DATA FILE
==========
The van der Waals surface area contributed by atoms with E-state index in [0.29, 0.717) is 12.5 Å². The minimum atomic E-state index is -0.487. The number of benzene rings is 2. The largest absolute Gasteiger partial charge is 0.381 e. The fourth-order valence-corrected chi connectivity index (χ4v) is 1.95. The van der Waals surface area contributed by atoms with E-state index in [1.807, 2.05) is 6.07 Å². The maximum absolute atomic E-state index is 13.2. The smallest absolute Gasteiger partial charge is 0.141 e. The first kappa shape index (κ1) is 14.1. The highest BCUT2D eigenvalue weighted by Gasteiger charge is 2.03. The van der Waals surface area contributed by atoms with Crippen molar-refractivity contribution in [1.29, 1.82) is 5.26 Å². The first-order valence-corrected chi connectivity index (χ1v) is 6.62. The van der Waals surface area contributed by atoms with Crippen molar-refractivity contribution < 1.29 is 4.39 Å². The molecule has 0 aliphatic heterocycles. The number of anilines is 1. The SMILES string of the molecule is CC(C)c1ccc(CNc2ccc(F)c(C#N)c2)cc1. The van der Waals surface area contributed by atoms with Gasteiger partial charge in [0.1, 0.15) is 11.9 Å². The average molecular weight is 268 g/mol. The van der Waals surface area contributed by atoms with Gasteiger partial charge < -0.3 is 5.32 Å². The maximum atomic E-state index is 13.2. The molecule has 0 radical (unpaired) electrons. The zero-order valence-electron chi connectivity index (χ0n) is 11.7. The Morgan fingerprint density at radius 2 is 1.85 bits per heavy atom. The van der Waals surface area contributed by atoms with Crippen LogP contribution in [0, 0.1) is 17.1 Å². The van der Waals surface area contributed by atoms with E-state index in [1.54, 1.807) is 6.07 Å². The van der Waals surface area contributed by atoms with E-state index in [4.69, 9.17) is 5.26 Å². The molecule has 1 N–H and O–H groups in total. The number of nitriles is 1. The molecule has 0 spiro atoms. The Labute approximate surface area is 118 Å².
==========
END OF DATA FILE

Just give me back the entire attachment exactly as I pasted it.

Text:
The van der Waals surface area contributed by atoms with E-state index in [0.29, 0.717) is 12.5 Å². The minimum atomic E-state index is -0.487. The number of benzene rings is 2. The largest absolute Gasteiger partial charge is 0.381 e. The fourth-order valence-corrected chi connectivity index (χ4v) is 1.95. The van der Waals surface area contributed by atoms with E-state index in [1.807, 2.05) is 6.07 Å². The maximum absolute atomic E-state index is 13.2. The smallest absolute Gasteiger partial charge is 0.141 e. The first kappa shape index (κ1) is 14.1. The highest BCUT2D eigenvalue weighted by Gasteiger charge is 2.03. The van der Waals surface area contributed by atoms with Crippen molar-refractivity contribution in [1.29, 1.82) is 5.26 Å². The first-order valence-corrected chi connectivity index (χ1v) is 6.62. The van der Waals surface area contributed by atoms with Crippen molar-refractivity contribution < 1.29 is 4.39 Å². The molecule has 0 aliphatic heterocycles. The number of anilines is 1. The SMILES string of the molecule is CC(C)c1ccc(CNc2ccc(F)c(C#N)c2)cc1. The van der Waals surface area contributed by atoms with Gasteiger partial charge in [0.1, 0.15) is 11.9 Å². The average molecular weight is 268 g/mol. The van der Waals surface area contributed by atoms with Gasteiger partial charge < -0.3 is 5.32 Å². The maximum atomic E-state index is 13.2. The molecule has 0 radical (unpaired) electrons. The zero-order valence-electron chi connectivity index (χ0n) is 11.7. The Morgan fingerprint density at radius 2 is 1.85 bits per heavy atom. The van der Waals surface area contributed by atoms with Crippen LogP contribution in [0, 0.1) is 17.1 Å². The van der Waals surface area contributed by atoms with E-state index in [1.54, 1.807) is 6.07 Å². The van der Waals surface area contributed by atoms with E-state index in [4.69, 9.17) is 5.26 Å². The molecule has 1 N–H and O–H groups in total. The number of nitriles is 1. The molecule has 0 spiro atoms. The Labute approximate surface area is 118 Å².